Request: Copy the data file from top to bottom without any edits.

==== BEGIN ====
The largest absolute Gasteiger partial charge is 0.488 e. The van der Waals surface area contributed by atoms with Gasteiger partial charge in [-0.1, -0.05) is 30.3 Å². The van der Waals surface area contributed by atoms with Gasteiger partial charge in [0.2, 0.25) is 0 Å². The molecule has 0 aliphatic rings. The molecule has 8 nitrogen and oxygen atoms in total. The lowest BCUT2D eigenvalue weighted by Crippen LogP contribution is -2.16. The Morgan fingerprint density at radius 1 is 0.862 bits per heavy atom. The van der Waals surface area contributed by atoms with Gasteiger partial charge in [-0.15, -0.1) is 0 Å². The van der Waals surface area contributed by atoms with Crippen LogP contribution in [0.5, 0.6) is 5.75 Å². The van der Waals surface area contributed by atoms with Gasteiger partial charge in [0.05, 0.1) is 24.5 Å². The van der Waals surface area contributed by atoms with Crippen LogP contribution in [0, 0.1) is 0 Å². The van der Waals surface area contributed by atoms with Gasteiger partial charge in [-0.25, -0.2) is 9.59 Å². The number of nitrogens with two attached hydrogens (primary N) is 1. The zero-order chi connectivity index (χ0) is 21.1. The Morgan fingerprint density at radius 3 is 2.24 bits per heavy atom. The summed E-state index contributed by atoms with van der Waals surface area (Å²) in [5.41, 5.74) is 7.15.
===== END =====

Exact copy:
The largest absolute Gasteiger partial charge is 0.488 e. The van der Waals surface area contributed by atoms with Gasteiger partial charge in [-0.1, -0.05) is 30.3 Å². The van der Waals surface area contributed by atoms with Gasteiger partial charge in [0.2, 0.25) is 0 Å². The molecule has 0 aliphatic rings. The molecule has 8 nitrogen and oxygen atoms in total. The lowest BCUT2D eigenvalue weighted by Crippen LogP contribution is -2.16. The Morgan fingerprint density at radius 1 is 0.862 bits per heavy atom. The van der Waals surface area contributed by atoms with Gasteiger partial charge in [-0.15, -0.1) is 0 Å². The van der Waals surface area contributed by atoms with Crippen LogP contribution in [0.5, 0.6) is 5.75 Å². The van der Waals surface area contributed by atoms with Gasteiger partial charge in [0.05, 0.1) is 24.5 Å². The van der Waals surface area contributed by atoms with Crippen LogP contribution in [0, 0.1) is 0 Å². The van der Waals surface area contributed by atoms with Gasteiger partial charge in [-0.25, -0.2) is 9.59 Å². The number of nitrogens with two attached hydrogens (primary N) is 1. The zero-order chi connectivity index (χ0) is 21.1. The Morgan fingerprint density at radius 3 is 2.24 bits per heavy atom. The summed E-state index contributed by atoms with van der Waals surface area (Å²) in [5.41, 5.74) is 7.15.